This interactive displays how climate variables are changing over time (temperature, CO2, Arctic sea ice, sun's energy, sea level, etc.) in graphical form. Students can easily examine over 50+ years of archived data.

In this short but effective demonstration/experiment, students investigate how thermal expansion of water might affect sea level.

The NOAA Sea Level Trends map illustrates U.S. regional and some international trends in sea level, with arrows representing the direction and magnitude of change. Students can investigate sea level changes around the U.S. and some worldwide using an interactive map interface with supporting data plots and tables.

This animation demonstrates the changing declination of the sun with a time-lapse animation. It shows how the shadow of a building changes over the course of a year as the declination of the sun changes.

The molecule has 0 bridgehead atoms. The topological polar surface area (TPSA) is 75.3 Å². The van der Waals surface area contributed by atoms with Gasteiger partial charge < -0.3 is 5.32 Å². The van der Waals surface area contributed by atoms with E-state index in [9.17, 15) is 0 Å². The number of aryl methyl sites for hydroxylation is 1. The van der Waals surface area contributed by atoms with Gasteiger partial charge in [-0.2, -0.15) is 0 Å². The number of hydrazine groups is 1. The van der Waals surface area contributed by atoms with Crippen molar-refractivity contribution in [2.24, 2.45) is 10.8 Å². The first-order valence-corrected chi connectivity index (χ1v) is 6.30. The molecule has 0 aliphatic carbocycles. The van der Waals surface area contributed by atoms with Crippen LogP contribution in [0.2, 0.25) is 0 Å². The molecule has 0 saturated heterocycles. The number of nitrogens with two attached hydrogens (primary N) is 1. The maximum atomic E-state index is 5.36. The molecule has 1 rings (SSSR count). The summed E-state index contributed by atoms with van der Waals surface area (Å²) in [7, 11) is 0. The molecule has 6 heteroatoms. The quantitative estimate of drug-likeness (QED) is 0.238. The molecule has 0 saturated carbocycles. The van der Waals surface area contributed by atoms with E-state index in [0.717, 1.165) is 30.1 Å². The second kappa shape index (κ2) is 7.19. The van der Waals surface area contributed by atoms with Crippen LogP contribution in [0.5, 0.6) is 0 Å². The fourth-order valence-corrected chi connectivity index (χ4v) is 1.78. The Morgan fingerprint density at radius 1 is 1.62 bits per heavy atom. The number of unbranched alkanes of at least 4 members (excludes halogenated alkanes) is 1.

This is an interactive website that provides descriptive information and data related to ten key climate indicators. These climate indicators and related resources show global patterns and data that are intuitive and compelling teaching tools.

This online calculator converts from one energy unit to another - from gallons to British thermal units (Btu), kilowatt/hours to megajoules, short tons to metric tons.

In this lab activity, students investigate how to prepare a biofuel source for conversion to a combustible product. The activity models how raw materials are refined to process liquid fuels.

This narrated slide presentation shows the carbon cycle. It looks at various parts of this biogeochemical sequence by examining carbon reservoirs and how carbon is exchanged among them.

This is an interactive map that illustrates the scale of potential flooding in Alabama, Mississippi, and Florida due to projected sea level rise. It is a collaborative project of NOAA Sea Grant Consortium and the US Geological Survey. It is a pilot project, so there is some possibility that the resource may not be maintained over time.

This is a series of NASA Moderate Resolution Imaging Spectroradiometer (MODIS) satellite images taken over a 10 year period, 2000-2010, showing the extent of deforestation in the State of Rondonia in western Brazil over that period of time.

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